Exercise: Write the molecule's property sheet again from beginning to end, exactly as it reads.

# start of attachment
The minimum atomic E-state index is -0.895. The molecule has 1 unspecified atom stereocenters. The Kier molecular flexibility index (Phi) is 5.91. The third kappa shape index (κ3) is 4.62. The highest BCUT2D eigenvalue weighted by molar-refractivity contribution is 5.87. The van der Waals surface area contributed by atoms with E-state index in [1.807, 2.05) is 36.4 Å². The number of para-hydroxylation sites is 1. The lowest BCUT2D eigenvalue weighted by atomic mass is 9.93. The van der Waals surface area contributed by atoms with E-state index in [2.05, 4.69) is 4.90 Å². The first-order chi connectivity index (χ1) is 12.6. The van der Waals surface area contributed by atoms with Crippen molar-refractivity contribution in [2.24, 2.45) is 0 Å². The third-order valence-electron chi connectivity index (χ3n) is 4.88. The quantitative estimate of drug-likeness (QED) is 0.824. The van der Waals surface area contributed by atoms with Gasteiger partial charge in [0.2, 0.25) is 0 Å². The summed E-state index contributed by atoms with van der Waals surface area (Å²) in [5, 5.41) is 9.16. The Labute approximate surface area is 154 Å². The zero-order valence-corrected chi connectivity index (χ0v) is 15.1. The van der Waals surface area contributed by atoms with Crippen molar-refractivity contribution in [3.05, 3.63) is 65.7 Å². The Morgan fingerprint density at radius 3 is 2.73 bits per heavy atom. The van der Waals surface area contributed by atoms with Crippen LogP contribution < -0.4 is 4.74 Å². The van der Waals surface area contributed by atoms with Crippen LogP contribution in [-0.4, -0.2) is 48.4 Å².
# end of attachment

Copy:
The minimum atomic E-state index is -0.895. The molecule has 1 unspecified atom stereocenters. The Kier molecular flexibility index (Phi) is 5.91. The third kappa shape index (κ3) is 4.62. The highest BCUT2D eigenvalue weighted by molar-refractivity contribution is 5.87. The van der Waals surface area contributed by atoms with E-state index in [1.807, 2.05) is 36.4 Å². The number of para-hydroxylation sites is 1. The lowest BCUT2D eigenvalue weighted by atomic mass is 9.93. The van der Waals surface area contributed by atoms with E-state index in [2.05, 4.69) is 4.90 Å². The first-order chi connectivity index (χ1) is 12.6. The van der Waals surface area contributed by atoms with Crippen molar-refractivity contribution in [2.24, 2.45) is 0 Å². The third-order valence-electron chi connectivity index (χ3n) is 4.88. The quantitative estimate of drug-likeness (QED) is 0.824. The van der Waals surface area contributed by atoms with Gasteiger partial charge in [0.2, 0.25) is 0 Å². The summed E-state index contributed by atoms with van der Waals surface area (Å²) in [5, 5.41) is 9.16. The Labute approximate surface area is 154 Å². The zero-order valence-corrected chi connectivity index (χ0v) is 15.1. The van der Waals surface area contributed by atoms with Crippen molar-refractivity contribution in [3.05, 3.63) is 65.7 Å². The Morgan fingerprint density at radius 3 is 2.73 bits per heavy atom. The van der Waals surface area contributed by atoms with Crippen LogP contribution < -0.4 is 4.74 Å². The van der Waals surface area contributed by atoms with Crippen LogP contribution in [-0.4, -0.2) is 48.4 Å².